China said it will ignore a ruling expected on Tuesday by an arbitration court in The Hague in a case in which the Philippines is challenging Beijing's right to exploit resources across the South China Sea.
China has boycotted the hearings at the Permanent Court of Arbitration, saying it does not have jurisdiction over the dispute.
Foreign Ministry spokesman Lu Kang, asked how China would be getting the ruling, said it would have nothing to do with the court.
"We won't accept any of their so-called materials, no matter what they are," Lu told reporters.
China's state-run Xinhua news agency said the "law-abusing tribunal" had issued an "ill-founded award". In a dispatch from Manila, it said the award was made "amid a global chorus that as the panel has no jurisdiction, its decision is naturally null and void".
The ruling stands to ramp up tensions in the region, where China's increased military assertiveness has worried its smaller neighbors and is a point of confrontation with the United States.
China claims most of the energy-rich waters through which about $5 trillion in ship-borne trade passes every year. Neighbors Brunei, Malaysia, the Philippines, Taiwan and Vietnam also have claims.
The United States and China often conduct military exercises in the area and regularly accuse each other of militarizing the region.
"No matter what kind of ruling is to be made, Chinese armed forces will firmly safeguard national sovereignty, security and maritime interests and rights, firmly uphold regional peace and stability, and deal with all kinds of threats and challenges," China's Defence Ministry said in a bilingual Chinese and English statement.
U.S. diplomatic, military and intelligence officers said China’s reaction to the court’s decision will largely determine how other claimants, as well as the United States, responded.
If, for example, China accelerates or escalates its military activities in the disputed area, the U.S. and other nations will have little choice but to respond with new and possibly enlarged and multinational maritime freedom of navigation and aerial missions, the U.S. officials said, speaking on the condition of anonymity.
Contingency planning for such exercises is already completed or in its final stages, said one of the officials, who quickly added: “We hope it doesn’t come to that.”
Even if Beijing ignores the decision, it is significant as it will be the first time that a legal challenge has been brought in the dispute, which covers some of the world's most promising oil and gas fields and vital fishing grounds.
It reflects the shifting balance of power in the 3.5 million sq km sea, where China has been expanding its presence by building artificial islands and dispatching patrol boats that keep Philippine fishing vessels away.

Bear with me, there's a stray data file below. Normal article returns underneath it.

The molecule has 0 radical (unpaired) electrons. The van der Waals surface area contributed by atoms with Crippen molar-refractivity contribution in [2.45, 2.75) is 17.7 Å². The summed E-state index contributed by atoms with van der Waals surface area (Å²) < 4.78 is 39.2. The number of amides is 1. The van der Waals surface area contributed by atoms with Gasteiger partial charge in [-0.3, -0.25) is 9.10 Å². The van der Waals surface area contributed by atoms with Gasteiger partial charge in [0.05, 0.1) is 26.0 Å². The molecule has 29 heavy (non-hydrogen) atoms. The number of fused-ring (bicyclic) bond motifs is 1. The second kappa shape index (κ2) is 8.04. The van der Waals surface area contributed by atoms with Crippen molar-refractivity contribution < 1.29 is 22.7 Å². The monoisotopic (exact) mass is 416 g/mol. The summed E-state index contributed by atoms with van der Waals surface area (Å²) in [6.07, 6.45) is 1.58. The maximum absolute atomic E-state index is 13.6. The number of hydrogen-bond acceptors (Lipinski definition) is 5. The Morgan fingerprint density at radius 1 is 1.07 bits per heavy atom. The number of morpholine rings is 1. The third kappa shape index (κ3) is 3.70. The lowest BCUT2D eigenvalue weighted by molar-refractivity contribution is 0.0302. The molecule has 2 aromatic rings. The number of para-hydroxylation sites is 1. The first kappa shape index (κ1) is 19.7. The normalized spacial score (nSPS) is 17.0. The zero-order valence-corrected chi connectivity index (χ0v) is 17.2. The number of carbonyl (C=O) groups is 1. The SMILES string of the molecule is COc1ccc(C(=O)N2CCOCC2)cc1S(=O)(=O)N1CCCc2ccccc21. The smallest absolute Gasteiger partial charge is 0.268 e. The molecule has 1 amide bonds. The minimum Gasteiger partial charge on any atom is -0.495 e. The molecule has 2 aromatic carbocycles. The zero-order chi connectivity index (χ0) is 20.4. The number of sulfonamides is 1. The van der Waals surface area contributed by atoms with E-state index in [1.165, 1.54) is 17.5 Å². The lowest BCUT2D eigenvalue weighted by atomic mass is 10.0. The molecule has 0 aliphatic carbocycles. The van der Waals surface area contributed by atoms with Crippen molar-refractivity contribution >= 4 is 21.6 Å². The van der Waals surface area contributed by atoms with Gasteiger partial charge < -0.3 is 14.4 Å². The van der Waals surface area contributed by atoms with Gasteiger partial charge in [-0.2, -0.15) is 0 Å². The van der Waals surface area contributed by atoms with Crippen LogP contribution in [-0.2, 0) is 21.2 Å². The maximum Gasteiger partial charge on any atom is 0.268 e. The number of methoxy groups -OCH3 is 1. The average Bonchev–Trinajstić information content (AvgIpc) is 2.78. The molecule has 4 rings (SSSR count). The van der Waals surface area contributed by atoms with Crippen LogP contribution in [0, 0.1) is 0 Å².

Around 100 members of a Philippine nationalist group demonstrated outside the Chinese consulate in Manila on Tuesday, calling on Beijing to accept the decision and leave the Scarborough Shoal, a popular fishing zone off limits to Filipinos since 2012.
Will judges "go big"?
The case, brought by the Philippines in 2013, hinges on the legal status of reefs, rocks and artificial islands in the Scarborough Shoal and Spratly Island group.
Manila's 15-point case critically asks the tribunal to rule on the status of China's so-called "nine-dash line", a boundary that is the basis for its 69-year-old claim to roughly 85 percent of the South China Sea.
The tribunal will not decide on matters of territorial sovereignty, but will apply the U.N. Convention on the Law of the Sea (UNCLOS) in determining which countries can claim economic exploitation rights, based on geographic features.
Under the 1982 UNCLOS, islands grant their owners a 12 nautical mile radius of sovereign territorial waters.
Manila argued in closed court hearings that none of the islands, shoals and reefs in the Spratlys are large enough to grant an additional 200 nautical mile exclusive economic zone (EEZ) for fishing and extracting seabed resources.
Manila also contests China's effective control of the Scarborough Shoal, a scattering of rocks off the coast of the Philippines' Luzon island, seeking a ruling that would show it sits within the Philippines' EEZ.
A decision on the nine-dash-line's legality would signal that the court's judges had "decided to go big", said Julian Ku, law professor at Hofstra University. "If the nine-dash line were declared invalid, then in theory all the other countries would be emboldened."
The court has no power of enforcement, but a victory for the Philippines could spur Taiwan, Vietnam, Malaysia and Brunei to file similar cases.
Japan, which is involved in a separate territorial dispute with China in the East China Sea, said its military would closely monitor Chinese activity after the ruling.
"We urge all parties concerned to react in a way that does not raise tensions," Defence Minister Gen Nakatani told a briefing in Tokyo. "We will keep a close watch on the situation in the East China Sea."